Ensuring every child has a home library

The Seattle Public Library distributed 42,600 books to Seattle youth and families with the greatest barriers to book access.

The branch closures necessitated by stay-home orders in the spring of 2020 cut off the primary access to books for thousands of families in Seattle – especially in summer, when students are encouraged to keep reading, yet the Library couldn’t distribute free books in person at Summer of Learning events.

“We were hearing from our community partners that families wanted and needed books for their children and teens,” says Lauren Mayer, a children’s services librarian at Central Library.

So the Foundation supported the purchase of 42,600 books that the Library distributed to youth and families throughout Seattle. They disseminated most of the books through the donor-supported Summer of Learning program.

Librarians leveraged service agencies’ continued contact with neighbors to get books in the hands of kids and teens.

“These are the kids I would have seen just walk into the Library,” says Wendy Israel, a teen services librarian at Beacon Hill who helped with the effort. “I’m very happy we can get these books to them.”

The focus of the book distribution was different in 2020, as well. Whereas previous efforts directed at least 50 percent of the giveaway books to prioritized audiences, this year’s aim was to give 100 percent of the books to those with barriers to book access.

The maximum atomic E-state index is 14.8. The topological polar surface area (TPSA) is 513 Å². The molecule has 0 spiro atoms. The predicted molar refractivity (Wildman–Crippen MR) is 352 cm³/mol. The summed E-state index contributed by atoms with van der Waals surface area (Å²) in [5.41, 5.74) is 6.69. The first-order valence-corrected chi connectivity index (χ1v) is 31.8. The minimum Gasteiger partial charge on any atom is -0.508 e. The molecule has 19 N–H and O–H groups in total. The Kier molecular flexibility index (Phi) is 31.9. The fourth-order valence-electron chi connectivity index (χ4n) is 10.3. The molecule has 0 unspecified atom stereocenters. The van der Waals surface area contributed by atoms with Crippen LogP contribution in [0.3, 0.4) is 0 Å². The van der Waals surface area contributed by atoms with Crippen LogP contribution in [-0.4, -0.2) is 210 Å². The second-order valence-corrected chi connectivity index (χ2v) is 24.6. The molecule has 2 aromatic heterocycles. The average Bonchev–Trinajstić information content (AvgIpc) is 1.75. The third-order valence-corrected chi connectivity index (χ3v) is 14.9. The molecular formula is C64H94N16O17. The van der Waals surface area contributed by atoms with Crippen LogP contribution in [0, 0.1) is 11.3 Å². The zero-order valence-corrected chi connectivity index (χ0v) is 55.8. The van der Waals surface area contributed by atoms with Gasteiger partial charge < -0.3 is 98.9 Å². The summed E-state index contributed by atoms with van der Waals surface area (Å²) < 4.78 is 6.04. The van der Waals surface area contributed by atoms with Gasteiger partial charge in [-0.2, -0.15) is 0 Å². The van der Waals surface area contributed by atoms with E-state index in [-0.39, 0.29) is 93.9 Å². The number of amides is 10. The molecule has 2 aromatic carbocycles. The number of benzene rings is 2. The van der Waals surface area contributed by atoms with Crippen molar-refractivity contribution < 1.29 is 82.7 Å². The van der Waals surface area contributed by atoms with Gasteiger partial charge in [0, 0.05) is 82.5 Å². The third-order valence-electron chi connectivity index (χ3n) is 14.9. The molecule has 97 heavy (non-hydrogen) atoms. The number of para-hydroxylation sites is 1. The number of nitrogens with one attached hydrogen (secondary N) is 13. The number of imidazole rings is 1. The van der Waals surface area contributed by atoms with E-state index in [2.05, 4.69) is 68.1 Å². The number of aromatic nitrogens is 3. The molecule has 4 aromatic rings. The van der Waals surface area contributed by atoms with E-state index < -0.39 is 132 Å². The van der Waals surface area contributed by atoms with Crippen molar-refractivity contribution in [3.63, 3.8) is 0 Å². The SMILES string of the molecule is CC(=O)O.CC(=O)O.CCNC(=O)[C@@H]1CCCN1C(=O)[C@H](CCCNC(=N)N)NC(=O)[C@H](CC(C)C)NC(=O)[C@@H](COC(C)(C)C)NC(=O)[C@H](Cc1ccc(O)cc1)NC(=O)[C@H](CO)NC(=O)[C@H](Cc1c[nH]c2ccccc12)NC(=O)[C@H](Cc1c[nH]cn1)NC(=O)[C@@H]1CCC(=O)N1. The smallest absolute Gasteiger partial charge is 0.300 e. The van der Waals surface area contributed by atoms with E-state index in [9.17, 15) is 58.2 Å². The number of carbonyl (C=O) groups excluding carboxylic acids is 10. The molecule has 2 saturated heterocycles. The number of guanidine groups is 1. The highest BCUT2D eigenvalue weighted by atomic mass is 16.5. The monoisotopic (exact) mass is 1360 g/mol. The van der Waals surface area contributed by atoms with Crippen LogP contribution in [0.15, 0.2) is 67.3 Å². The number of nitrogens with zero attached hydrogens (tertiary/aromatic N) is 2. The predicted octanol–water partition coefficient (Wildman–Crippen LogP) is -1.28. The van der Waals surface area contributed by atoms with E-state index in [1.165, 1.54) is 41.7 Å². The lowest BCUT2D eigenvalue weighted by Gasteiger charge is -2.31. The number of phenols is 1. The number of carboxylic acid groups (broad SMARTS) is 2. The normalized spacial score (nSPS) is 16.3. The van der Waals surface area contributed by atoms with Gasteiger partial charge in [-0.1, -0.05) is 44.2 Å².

Books were distributed to partners such as YouthCare, Seattle Indian Health Board, Yesler Terrace affordable housing community, and Boys and Girls Clubs – more than 100 partners in all.

Librarians sought to curate books reflective of their audiences, as well, featuring characters and authors of color and representing LGBTQ-identifying people.

“Having young people read about individuals, places, and situations that are similar to theirs helps them to see that they are not alone in the struggles they face,” says one employee at YouthCare, which houses teens and young adults experiencing housing instability.

Mayer is thankful for the chance to continue serving kids and teens and especially grateful to the donors and librarians who helped make it happen.

“We’re just so grateful to the Foundation for their support,” she says. “It’s because of that support, and the hard work of our community partner organizations and Library staff, that books are getting out to youth and families even in difficult times.”

This story appeared in our 2020 Report to Donors. Read the full report here, complete with stories of donor impact and financial information.